7. 7. ARTIFICIAL INTELLIGENCE 7 recommendations may further reduce privacy. There is another area in which AI’s ability to communicate may be even more sobering. Technology exists that can communicate directly with the human body; and, AI would be able to mediate the communication. Karen Platoni uses the term biohacking to explain technology’s ability to manipulate the human experience, “If using technology to manipulate what happens inside your head seems like a futuristic proposition, just consider one of mankind’s earliest perception-shaping devices: the timepiece” (Platoni, 2015, p. 36). Kevin Warwick, Director of Project Cyborg, would agree. As one of the first to implant a chip in his arm that would allow him to alter the human experience, he was able to prove that manipulating human biology using technology is possible (Warwick, 2004). Not only are individuals able to communicate directly with bodily processes, AI is being introduced to mediate the communication. George Dvorsky predicts that “Steady advances in computing processing power are leading many experts to conclude that human-equivalent artificial intelligence may be attainable by the year 2040, if not sooner” (2008). While the intention of the technology is to give individuals the ability to enhance their experience, introducing AI could reduce individual control over biological communication. Where Dvorsky’s argument falls short is that AI is already being used to mediate messages between medical professionals and the human body, and results are largely positive. From early detection of cancer to computer-aided diagnosis of medical conditions, artificial intelligence is mediating communication between physicians and the human body. Ambient computing is another area in which AI will extend its reach. Integration of AI and Ambient Computing At Home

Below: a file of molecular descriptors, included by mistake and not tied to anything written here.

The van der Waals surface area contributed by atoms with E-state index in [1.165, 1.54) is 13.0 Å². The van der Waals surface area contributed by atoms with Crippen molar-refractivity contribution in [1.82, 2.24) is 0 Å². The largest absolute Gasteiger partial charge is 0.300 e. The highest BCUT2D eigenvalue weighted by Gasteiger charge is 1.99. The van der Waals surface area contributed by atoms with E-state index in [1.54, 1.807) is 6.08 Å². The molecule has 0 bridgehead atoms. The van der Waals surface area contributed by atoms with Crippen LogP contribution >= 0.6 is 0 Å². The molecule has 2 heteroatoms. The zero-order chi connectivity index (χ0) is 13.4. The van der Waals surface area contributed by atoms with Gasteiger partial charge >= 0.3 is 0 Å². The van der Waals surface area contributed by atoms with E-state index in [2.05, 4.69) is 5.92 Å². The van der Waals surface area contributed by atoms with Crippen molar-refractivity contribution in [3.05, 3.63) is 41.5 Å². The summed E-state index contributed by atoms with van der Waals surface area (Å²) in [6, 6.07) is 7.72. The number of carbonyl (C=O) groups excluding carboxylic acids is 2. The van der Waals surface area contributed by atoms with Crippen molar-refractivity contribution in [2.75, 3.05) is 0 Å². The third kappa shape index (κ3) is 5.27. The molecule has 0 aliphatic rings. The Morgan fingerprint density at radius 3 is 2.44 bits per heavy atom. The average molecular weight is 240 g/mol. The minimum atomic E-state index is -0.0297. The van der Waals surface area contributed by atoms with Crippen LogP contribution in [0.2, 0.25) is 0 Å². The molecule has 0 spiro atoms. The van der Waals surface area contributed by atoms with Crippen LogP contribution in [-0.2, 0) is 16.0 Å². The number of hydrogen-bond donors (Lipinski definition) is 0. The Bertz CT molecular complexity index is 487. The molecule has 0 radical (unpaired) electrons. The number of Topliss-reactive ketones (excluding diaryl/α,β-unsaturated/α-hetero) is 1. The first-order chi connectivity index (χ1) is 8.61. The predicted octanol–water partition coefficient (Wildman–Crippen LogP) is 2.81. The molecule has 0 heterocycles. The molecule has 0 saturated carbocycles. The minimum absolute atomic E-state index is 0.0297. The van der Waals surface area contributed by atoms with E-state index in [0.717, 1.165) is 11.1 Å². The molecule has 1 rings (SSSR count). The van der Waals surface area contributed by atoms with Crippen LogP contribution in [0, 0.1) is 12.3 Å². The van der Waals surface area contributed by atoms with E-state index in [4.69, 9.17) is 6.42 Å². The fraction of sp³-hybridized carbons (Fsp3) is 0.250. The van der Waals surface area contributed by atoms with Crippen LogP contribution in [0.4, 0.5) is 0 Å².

8. 8. ARTIFICIAL INTELLIGENCE 8 Ambient computing expands the reach of AI in public spaces and in the home. Leveraging the power of the internet, computers use sensors and devices to produce immediate responses to human requests. Ambient intelligence devices are used to mediate communication between individuals and the Internet of Things. Siri, Alexa, Moto, Echo and other tools use natural language understanding and automated speech recognition to resolve requests and locate information from the internet. The opportunities for ambient intelligence to positively impact the human experience are plentiful. Kleinberger et al., “Ambient Intelligence in Assisted Living: Enable Elderly People to Handle Future Interfaces,” contend that AMI is able to assist elderly to communicate in emergency situation thereby improving response time and providing additional resources for emergency responders (2007). Additionally, mobile learning is enhanced through AMI. From vocational training to higher education and K-12 teaching for adults and children, access to education is increased when coupled with ambient intelligence tools (Lokman, et al, 2014). Audrey Watters (2014) predicts an “efficiency and automation in education: intelligent tutoring systems, artificially intelligent textbooks, robo-graders, and robo-readers.” These devices are designed to be woven into the infrastructure of the human experience. The reach and data access of ambient intelligence (AMI) leads to a discussion of trust and reliability. Don Norman (2013) suggests that computing devices are more reliable when designed with the human experience in mind. With complex devices and commercial and industrial processes, the resulting difficulties can lead to accidents, injuries, and even deaths. It is time to reverse the situation: to cast the blame upon the machines and their design. It is the machine and its design that are at fault. It is the duty of machines and those who design them to understand people.